Structure and Mechanics of the Light Body

Like all the categories of light, the light body of matter is a fine, geometric fiber. When the fiber is set in vibration, it starts to emit visible light increasingly towards the source. Today's photo and video technology  allows us to actually capture a glimpse of the fabric of light. In fact, pictures and videos  reveal one of the oldest mysteries - the nature and structure of visible light. Most people
are familiar with the geometric patterns that tend to pop up on the screen every now and then.

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 Unless you have never had free access to photo and video material, you have seen plenty of colored and geometric shapes popping up on the screen. This phenomenon is usually being dismissed as “lens flares”, but even if the lens could provide something similar, it still raises the question, What creates the perfect geometry present  in those patterns? After all, light is allegedly comprised of small particles magically emerging from the light source and distributing in space as the heliocentric science community claims. From  a technical point of view, light particles could never provide the geometry we observe in “lens flares”. In some cases, we can see that these flares are stacked one behind the other, with those in the background being further away than those in the foreground, which assumes depth - lens flares are 3-dimensional. Lens flares cannot be a creation of the lens - what we are looking at is the geometric fiber of visible light captured by the camera under a certain angle.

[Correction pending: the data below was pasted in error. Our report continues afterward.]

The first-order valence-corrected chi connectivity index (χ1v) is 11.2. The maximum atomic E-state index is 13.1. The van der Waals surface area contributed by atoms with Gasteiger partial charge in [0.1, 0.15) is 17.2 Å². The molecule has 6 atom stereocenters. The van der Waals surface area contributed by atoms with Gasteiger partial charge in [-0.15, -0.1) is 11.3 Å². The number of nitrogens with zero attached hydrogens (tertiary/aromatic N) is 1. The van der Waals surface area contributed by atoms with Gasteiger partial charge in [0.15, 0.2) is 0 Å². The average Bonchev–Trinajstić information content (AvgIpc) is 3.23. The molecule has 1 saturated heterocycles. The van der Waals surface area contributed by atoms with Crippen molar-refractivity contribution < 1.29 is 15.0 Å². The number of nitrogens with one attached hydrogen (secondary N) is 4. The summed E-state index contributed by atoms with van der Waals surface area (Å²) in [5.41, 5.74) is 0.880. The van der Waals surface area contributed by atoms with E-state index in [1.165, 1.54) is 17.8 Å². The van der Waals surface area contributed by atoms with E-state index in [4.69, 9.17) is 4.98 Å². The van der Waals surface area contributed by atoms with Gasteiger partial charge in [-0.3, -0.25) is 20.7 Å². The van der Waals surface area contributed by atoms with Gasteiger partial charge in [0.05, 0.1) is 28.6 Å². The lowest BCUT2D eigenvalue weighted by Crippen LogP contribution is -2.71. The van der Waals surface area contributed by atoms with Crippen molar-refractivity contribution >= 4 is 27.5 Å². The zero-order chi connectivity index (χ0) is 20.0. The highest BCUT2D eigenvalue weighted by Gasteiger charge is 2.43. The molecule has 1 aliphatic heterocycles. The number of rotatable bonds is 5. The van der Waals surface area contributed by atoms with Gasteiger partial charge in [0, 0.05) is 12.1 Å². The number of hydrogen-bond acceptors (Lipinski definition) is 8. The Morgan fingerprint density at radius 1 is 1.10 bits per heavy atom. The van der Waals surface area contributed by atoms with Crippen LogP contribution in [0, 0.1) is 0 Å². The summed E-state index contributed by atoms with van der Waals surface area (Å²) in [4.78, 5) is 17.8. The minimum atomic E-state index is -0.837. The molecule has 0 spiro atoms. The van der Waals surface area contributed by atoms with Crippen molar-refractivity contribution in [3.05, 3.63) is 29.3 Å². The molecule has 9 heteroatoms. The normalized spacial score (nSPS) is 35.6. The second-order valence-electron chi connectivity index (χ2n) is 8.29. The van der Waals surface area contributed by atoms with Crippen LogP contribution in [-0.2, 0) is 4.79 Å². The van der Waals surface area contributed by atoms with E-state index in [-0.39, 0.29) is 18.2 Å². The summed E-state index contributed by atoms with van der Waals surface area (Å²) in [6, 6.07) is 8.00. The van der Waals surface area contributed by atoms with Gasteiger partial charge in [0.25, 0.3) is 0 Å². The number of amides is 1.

Picture above is an abstract illustration of the fiber of the Sun's light body. Let's keep in mind that the fiber itself does not emit light when it is static or vibrating at a low frequency. Light is inseparable from matter and is always present, even in total darkness. Technically, visible darkness is not the absence of light but the static (or low-frequency) state thereof. An object emits light as soon as the vibration of the fiber reaches a certain frequency - this is when the  object lightens up. When we turn on a bulb, the spiral, being exposed to vibration in the  form of electricity, starts to vibrate. Consequently, the light body of the spiral starts to vibrate too. From our perspective, the bulb turns bright and illuminates the room, while the light  radiates away from the bulb as the vibration of the fiber increases towards the bulb.

A vibrating light body mobilizes a static light body when the two intersect. Accordingly, affected sections on the dark object lighten

up. This is the main principle of illumination, which we will examine in the process...